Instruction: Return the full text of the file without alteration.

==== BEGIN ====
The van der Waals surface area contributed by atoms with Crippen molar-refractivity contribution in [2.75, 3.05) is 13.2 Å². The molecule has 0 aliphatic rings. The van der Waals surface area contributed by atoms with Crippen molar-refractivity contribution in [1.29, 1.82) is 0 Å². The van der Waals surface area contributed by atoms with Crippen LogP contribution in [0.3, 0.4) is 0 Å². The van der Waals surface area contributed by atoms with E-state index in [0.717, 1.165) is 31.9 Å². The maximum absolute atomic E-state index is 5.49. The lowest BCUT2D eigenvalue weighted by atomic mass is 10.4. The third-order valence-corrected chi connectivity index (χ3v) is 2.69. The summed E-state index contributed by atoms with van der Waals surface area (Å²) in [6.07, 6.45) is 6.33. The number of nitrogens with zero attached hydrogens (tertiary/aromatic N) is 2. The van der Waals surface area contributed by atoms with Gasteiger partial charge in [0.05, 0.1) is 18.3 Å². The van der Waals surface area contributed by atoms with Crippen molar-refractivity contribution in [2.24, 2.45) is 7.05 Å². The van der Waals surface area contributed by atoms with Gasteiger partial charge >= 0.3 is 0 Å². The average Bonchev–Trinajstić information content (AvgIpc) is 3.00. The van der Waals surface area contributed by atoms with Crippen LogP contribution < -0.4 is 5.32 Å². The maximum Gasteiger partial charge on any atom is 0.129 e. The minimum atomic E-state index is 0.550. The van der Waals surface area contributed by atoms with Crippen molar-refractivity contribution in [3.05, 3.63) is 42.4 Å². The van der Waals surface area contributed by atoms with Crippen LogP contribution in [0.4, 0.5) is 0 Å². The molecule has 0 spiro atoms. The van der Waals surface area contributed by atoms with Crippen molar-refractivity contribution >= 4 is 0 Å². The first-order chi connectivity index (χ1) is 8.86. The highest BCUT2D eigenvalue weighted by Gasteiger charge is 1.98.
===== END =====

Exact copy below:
The van der Waals surface area contributed by atoms with Crippen molar-refractivity contribution in [2.75, 3.05) is 13.2 Å². The molecule has 0 aliphatic rings. The van der Waals surface area contributed by atoms with Crippen molar-refractivity contribution in [1.29, 1.82) is 0 Å². The van der Waals surface area contributed by atoms with Crippen LogP contribution in [0.3, 0.4) is 0 Å². The van der Waals surface area contributed by atoms with E-state index in [0.717, 1.165) is 31.9 Å². The maximum absolute atomic E-state index is 5.49. The lowest BCUT2D eigenvalue weighted by atomic mass is 10.4. The third-order valence-corrected chi connectivity index (χ3v) is 2.69. The summed E-state index contributed by atoms with van der Waals surface area (Å²) in [6.07, 6.45) is 6.33. The number of nitrogens with zero attached hydrogens (tertiary/aromatic N) is 2. The van der Waals surface area contributed by atoms with Gasteiger partial charge in [0.05, 0.1) is 18.3 Å². The van der Waals surface area contributed by atoms with Crippen molar-refractivity contribution in [2.24, 2.45) is 7.05 Å². The van der Waals surface area contributed by atoms with Gasteiger partial charge >= 0.3 is 0 Å². The average Bonchev–Trinajstić information content (AvgIpc) is 3.00. The van der Waals surface area contributed by atoms with Crippen LogP contribution < -0.4 is 5.32 Å². The maximum Gasteiger partial charge on any atom is 0.129 e. The minimum atomic E-state index is 0.550. The van der Waals surface area contributed by atoms with Crippen molar-refractivity contribution in [3.05, 3.63) is 42.4 Å². The van der Waals surface area contributed by atoms with Crippen LogP contribution in [0.4, 0.5) is 0 Å². The molecule has 0 spiro atoms. The van der Waals surface area contributed by atoms with Crippen molar-refractivity contribution >= 4 is 0 Å². The first-order chi connectivity index (χ1) is 8.86. The highest BCUT2D eigenvalue weighted by Gasteiger charge is 1.98.